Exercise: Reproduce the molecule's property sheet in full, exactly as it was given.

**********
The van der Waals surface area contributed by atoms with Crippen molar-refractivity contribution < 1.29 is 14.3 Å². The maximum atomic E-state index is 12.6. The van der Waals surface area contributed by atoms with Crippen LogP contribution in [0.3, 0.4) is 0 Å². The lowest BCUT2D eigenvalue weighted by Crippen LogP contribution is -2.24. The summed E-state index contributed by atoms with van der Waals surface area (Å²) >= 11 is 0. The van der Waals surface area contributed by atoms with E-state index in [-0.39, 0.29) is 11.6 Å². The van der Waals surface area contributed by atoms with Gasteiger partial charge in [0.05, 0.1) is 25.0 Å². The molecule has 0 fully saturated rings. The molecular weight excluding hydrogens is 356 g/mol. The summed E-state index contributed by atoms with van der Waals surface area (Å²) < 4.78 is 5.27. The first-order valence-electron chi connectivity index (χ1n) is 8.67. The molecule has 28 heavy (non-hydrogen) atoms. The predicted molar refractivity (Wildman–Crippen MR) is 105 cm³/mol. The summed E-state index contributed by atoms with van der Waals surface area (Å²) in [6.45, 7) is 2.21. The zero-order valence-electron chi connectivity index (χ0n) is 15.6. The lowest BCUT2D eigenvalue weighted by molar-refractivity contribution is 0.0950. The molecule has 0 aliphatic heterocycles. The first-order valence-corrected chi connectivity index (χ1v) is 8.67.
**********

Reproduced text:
The van der Waals surface area contributed by atoms with Crippen molar-refractivity contribution < 1.29 is 14.3 Å². The maximum atomic E-state index is 12.6. The van der Waals surface area contributed by atoms with Crippen LogP contribution in [0.3, 0.4) is 0 Å². The lowest BCUT2D eigenvalue weighted by Crippen LogP contribution is -2.24. The summed E-state index contributed by atoms with van der Waals surface area (Å²) >= 11 is 0. The van der Waals surface area contributed by atoms with E-state index in [-0.39, 0.29) is 11.6 Å². The van der Waals surface area contributed by atoms with Gasteiger partial charge in [0.05, 0.1) is 25.0 Å². The molecule has 0 fully saturated rings. The molecular weight excluding hydrogens is 356 g/mol. The summed E-state index contributed by atoms with van der Waals surface area (Å²) < 4.78 is 5.27. The first-order valence-electron chi connectivity index (χ1n) is 8.67. The molecule has 28 heavy (non-hydrogen) atoms. The predicted molar refractivity (Wildman–Crippen MR) is 105 cm³/mol. The summed E-state index contributed by atoms with van der Waals surface area (Å²) in [6.45, 7) is 2.21. The zero-order valence-electron chi connectivity index (χ0n) is 15.6. The lowest BCUT2D eigenvalue weighted by molar-refractivity contribution is 0.0950. The molecule has 0 aliphatic heterocycles. The first-order valence-corrected chi connectivity index (χ1v) is 8.67.